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The Enterprise Search Challenge

Enterprise Search has been an illusive dream for too many organizations for too many years. Search technology is ubiquitous but the “holy grail” for most organizations is to be able to find all content within the organization through a single query interface. My instinct is to give a chronology of search over the past four or five decades to guide your understanding of why enterprise search has remained so “out of reach.” I could also describe the ways in which search technologies have evolved and morphed with hundreds of functions and thousands of features. It would certainly help explain why the typical company has a daunting task narrowing its options but it would probably not quicken the selection process.

For now, one view of the current market segmentation is a starting point. Sue Feldman, Research VP, Content Management and Retrieval Solutions at IDC, gave the audience a high level view of the market in a session at Gilbane Boston 2006. She placed enterprise search technology into three big buckets: Appliances and Downloadable Search, Enterprise Search (software) Platforms, and Application Specific Search embedded with other software. She then broadly described the features and functions that characterize each major type. If you have grown up with search in your professional life for over 30 years as I have, it makes perfect sense that this is what we have come to in the market but differentiating the options is a step far less clear-cut.

After the sessions, 15 conference-goers joined me to continue discussing and learning about enterprise search in a roundtable forum. It was hard to know which end of the search animal we should address first to help everyone speak the same language. That is precisely what is making this marketplace such a tough one. Vendors represent a huge variety of solutions, each positioning product(s) for a problem of their definition, offering technology that targets the specific problem. Buyers have multiple search needs but still want a single solution. Further complicating the mix is a dizzying array of search jargon. With vendors and buyers using their own language the market is, frankly, a real mess.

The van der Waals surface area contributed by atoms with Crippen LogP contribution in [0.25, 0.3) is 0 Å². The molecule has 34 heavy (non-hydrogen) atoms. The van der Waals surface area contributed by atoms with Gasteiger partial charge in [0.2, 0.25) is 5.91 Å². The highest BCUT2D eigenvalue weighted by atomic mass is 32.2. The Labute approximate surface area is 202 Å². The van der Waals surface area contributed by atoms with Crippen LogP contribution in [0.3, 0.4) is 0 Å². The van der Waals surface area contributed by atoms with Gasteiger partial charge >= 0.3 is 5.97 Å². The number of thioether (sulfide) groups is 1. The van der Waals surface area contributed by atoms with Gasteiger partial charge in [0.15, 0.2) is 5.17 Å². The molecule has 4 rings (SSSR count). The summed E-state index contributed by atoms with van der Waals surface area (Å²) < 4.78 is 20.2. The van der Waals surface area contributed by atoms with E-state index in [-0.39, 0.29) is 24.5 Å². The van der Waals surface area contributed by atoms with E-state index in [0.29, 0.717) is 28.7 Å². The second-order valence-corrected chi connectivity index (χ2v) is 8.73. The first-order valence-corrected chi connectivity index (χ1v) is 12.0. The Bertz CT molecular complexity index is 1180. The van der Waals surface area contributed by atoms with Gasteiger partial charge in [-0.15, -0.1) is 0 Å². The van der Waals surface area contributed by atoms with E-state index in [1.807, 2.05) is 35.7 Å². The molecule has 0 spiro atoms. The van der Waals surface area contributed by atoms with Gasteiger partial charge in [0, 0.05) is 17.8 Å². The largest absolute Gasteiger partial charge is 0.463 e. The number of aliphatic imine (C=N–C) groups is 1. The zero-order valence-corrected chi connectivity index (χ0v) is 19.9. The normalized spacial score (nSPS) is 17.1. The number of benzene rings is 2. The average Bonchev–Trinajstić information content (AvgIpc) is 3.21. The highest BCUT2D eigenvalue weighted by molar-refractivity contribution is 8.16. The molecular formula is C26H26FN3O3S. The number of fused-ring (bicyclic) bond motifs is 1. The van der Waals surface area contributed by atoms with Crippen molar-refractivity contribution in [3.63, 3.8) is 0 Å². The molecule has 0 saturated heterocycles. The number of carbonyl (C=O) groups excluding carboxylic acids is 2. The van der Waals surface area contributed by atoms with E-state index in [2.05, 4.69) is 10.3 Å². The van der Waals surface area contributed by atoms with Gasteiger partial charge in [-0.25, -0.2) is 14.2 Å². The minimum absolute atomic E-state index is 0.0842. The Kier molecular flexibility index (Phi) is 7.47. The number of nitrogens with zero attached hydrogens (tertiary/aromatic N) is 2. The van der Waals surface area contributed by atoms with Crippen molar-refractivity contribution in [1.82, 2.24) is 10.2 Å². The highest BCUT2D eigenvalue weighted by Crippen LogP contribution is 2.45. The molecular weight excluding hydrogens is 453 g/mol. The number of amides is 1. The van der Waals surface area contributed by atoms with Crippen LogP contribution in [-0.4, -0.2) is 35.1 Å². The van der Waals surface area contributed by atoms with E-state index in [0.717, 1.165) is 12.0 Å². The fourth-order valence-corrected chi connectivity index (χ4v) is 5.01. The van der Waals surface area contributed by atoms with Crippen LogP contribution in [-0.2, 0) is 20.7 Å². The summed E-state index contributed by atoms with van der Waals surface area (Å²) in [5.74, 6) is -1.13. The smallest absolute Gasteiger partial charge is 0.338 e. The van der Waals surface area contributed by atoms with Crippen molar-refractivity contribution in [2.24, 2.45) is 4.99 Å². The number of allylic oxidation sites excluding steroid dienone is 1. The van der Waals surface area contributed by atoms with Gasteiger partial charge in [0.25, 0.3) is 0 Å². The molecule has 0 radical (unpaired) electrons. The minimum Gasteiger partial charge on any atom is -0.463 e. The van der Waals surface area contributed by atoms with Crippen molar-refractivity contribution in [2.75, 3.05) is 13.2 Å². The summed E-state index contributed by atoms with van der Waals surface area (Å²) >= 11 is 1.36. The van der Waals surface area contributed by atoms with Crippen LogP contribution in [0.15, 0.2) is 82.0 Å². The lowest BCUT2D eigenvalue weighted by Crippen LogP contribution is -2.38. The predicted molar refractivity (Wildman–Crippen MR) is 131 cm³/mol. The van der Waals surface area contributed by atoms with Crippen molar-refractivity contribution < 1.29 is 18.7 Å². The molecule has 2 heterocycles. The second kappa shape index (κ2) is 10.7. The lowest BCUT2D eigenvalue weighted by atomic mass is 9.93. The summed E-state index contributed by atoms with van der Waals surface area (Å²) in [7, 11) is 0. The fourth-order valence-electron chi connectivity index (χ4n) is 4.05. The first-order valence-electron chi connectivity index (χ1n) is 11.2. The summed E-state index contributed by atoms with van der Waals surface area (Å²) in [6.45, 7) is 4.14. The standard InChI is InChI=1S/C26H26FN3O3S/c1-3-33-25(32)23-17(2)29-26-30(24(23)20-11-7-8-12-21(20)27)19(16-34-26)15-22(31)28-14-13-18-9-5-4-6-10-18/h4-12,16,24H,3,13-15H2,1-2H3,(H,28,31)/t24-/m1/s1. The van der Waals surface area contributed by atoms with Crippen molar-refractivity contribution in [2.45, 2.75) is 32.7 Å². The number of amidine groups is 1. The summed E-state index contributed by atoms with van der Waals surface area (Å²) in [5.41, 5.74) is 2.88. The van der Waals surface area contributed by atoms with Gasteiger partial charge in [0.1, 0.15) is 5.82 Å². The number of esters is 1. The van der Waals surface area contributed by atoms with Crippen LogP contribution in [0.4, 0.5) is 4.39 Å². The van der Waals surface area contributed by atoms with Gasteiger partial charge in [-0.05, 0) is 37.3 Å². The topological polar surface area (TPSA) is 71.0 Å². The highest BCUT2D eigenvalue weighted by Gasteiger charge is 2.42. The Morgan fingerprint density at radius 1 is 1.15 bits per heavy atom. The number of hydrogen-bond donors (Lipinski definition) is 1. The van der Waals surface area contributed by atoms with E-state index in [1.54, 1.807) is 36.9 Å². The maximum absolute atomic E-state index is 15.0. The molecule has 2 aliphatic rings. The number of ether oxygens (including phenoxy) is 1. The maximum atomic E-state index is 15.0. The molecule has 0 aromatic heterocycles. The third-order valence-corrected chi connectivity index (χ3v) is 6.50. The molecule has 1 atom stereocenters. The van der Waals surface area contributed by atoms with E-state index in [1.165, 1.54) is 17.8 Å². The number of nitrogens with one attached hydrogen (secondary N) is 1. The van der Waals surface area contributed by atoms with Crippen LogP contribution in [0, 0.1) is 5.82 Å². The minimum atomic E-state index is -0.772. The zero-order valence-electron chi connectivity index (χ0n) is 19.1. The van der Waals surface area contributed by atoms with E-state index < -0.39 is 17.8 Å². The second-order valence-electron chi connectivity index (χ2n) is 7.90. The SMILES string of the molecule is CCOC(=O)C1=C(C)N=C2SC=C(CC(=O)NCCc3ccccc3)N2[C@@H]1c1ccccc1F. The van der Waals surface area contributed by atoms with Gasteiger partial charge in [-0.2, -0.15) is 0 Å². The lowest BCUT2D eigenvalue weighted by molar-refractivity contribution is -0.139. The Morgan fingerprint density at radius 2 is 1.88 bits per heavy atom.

Take Ms. Feldman’s three big buckets and think of one example of search product in each category. Now think about all the types of searches that people in your organization need to perform just to get their routine work done:

  • Looking up an address in a directory
  • Finding an image for a presentation
  • Retrieving a press release your department issued last year on a new product
  • Locating a configuration change to a piece of equipment in manufacturing
  • and so on…

Can you imagine any single search interface or product from the tools you know that would give you the means to find all of these pieces of information? Can you imagine a single search tool that would answer your query in a couple of simple steps, and able to perform the functions right out of the box? Simple solutions that address the complexity of business variables and technology standards in most organizations make any single solution an unlikely candidate at a reasonable cost.

Blog readers can request answers to questions, ask for help with sorting out the marketplace or definitions to understand the jargon. I invite readers to tell me what you think needs to be talked about and I’ll give it my best shot. What do you need to know first to tread through the search marketplace?


  1. Column Two

    The enterprise search challenge

    Lynda Moulton has written an entry on the enterprise search challenge. To quote: Can you imagine any single search interface or product from the tools you know that would give you the means to find all of these pieces of…

  2. Search Done Right

    Gilbane Group on “The Enterprise Search Challenge”

    Lynda Moulton of the Gilbane Group writes today on how confusing the enterprise search market is for buyers. She is right. My own conversations with prospects and attendees at tradeshows and conferences reveal that people just don’t know what q…

  3. Anant

    Hi Lynda,
    Thanks for starting this BLOG. I look forward to reading more of your insights.

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